Hudson Jane in Fort Greene is just one of the summer openings keeping Brooklyn interesting. Photo: Michael Tulilpan
It used to be that bars and restaurants would wait until fall to launch. The summer was considered a slow season, a time when customers were less likely to show up at new spots, and while they might soft open to fine tune their menus and service, the grand opening wouldn’t take place until September.
In New York City, that’s no longer the case.
The reasons for the shift have to do with both customers and owners. Certainly a portion of the dining-out crowd, particularly for high-end restaurants, leaves the city for the summer and on weekends. The number of people interested in food and restaurants overall though, has grown, creating a larger pool of potential diners. Studies have shown that millennials, for example, spend much of their income on food and drinks, and food is a much greater part of our social and cultural conversation now that it was in the past.
Jen LaPorta, co-owner of Hudson Jane, an all-day cafe that just opened in Fort Greene agrees “one-hundred percent” that we’re food obsessed to a degree that we haven’t been in the past.
“People love dining out now. Social media has really changed the way people dine out, too,” she says. “Coming to the new hot spot and posting images of where you ate and what you ate are like badges of honor now.”
More customers equals more business and the summer is no longer slow, at least not in Brooklyn. Since Memorial Day there have been more than eight major openings in the borough and more slated to open this month.
From the perspective of the restaurateur, opening a restaurant can be expensive business. From permits to bills, training staff, renovations and much more, if you’re ready to open, it often doesn’t make financial sense to hold off for any reason.
LaPorta says she opened Hudson Jane with her business and life partner chef Megan Johnson because they thought the community needed it, and because they wanted to serve the people they care about, in the neighborhood where they live.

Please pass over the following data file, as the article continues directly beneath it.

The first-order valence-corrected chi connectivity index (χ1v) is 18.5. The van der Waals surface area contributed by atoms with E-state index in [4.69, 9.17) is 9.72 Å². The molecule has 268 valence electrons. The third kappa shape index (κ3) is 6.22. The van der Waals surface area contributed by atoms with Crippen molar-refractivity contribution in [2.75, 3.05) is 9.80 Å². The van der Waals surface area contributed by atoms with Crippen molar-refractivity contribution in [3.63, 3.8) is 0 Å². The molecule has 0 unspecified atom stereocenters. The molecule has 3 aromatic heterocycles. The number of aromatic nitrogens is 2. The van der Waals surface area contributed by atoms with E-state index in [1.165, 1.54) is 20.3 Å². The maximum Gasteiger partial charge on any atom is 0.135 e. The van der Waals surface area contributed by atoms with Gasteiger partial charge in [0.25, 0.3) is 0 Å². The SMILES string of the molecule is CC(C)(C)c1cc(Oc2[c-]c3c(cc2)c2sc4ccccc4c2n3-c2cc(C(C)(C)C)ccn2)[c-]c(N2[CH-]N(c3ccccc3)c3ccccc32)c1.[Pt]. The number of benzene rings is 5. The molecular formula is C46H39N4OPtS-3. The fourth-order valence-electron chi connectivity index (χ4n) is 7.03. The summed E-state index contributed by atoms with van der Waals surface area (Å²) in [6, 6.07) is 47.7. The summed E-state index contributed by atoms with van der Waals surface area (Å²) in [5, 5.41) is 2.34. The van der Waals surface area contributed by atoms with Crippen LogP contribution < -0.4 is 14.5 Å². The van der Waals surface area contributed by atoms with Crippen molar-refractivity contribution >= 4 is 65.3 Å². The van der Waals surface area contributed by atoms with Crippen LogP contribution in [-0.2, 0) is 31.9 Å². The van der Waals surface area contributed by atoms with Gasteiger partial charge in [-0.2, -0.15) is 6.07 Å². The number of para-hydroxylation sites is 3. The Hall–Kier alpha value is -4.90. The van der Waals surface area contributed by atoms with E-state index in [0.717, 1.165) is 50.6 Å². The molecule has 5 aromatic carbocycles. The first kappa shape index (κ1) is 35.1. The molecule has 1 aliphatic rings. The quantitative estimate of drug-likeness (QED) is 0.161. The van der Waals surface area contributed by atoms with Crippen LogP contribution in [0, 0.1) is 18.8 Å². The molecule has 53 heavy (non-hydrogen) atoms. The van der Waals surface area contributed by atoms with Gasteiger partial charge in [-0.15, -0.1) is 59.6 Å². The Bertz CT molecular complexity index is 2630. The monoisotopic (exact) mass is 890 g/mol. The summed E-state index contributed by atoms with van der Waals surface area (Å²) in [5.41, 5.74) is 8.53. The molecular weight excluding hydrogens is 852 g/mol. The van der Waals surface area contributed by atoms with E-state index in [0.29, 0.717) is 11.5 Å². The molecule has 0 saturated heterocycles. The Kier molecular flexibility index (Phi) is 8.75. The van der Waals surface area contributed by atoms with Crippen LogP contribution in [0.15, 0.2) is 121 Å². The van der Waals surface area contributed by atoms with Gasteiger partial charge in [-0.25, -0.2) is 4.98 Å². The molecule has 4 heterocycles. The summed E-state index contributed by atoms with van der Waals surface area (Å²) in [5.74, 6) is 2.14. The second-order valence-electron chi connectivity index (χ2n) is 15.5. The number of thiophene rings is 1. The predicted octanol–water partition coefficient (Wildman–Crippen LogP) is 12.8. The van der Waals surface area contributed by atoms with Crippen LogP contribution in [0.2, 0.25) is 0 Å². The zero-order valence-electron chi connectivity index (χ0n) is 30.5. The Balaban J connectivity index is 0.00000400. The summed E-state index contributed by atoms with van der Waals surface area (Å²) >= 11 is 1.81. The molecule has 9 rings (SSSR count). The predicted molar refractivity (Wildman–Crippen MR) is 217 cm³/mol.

“First and foremost, we are a neighborhood place. Our intention is to really service this community and create a gathering spot for people who live and work in this neighborhood … New Yorkers still dine out in the summer and they want a nice place to sit and eat,” she says. “I believe that if you offer a nice atmosphere and excellent service, people notice that and will continue to come back for more of that, no matter what time of year it is.”
Of course, opening during the summer season is strategic for certain locations and types of business. VHH Foods, the new fast casual, yet fine dining, establishment from Vinegar Hill House, opened just before the Fourth of July. Their location directly on the DUMBO waterfront in Brooklyn Bridge Park meant that summer would be a peak time for business.
“It was important for us to capture the full summer. It was our goal to open more in the spring. We knew summer would be the busiest time of year,” says Sam Buffa, co-owner of Vinegar Hill House and VHH Foods.
Pinched by high rents, Brooklyn residents may not be able to afford all the summer travel they desire, but dining out as a form of relaxation and entertainment remains within reach for many. “People are also willing to pay more for quality food now more than ever,” says LaPorta.
Buffa also noted that the way people eat now has influenced the traditional restaurant opening timeline.
“In general, food culture is just more of a year round thing these days,” he says. “I think it’s shifting.”
Check out these new spots, all of which have opened this summer:
Hudson Jane, 360 Myrtle Ave., Fort Greene
VHH Foods, 55 Water St., Brooklyn Bridge Park
Casa Publica, 594 Union Ave., Williamsburg
Circa Brewing Co., 141 Lawrence St., Downtown Brooklyn
Taqueria El Atoradero, 636 Degraw St., Gowanus
Egg Shop, 128 N. 8th, Williamsburg
Littleneck Grand, 131 Grand St., Williamsburg
Pilot, Pier 6 at Brooklyn Bridge Park
Smile To Go, 49 Water St., DUMBO
Golda, 504 Franklin Ave.,
All-day cafe from ex-Tilda All Day owner.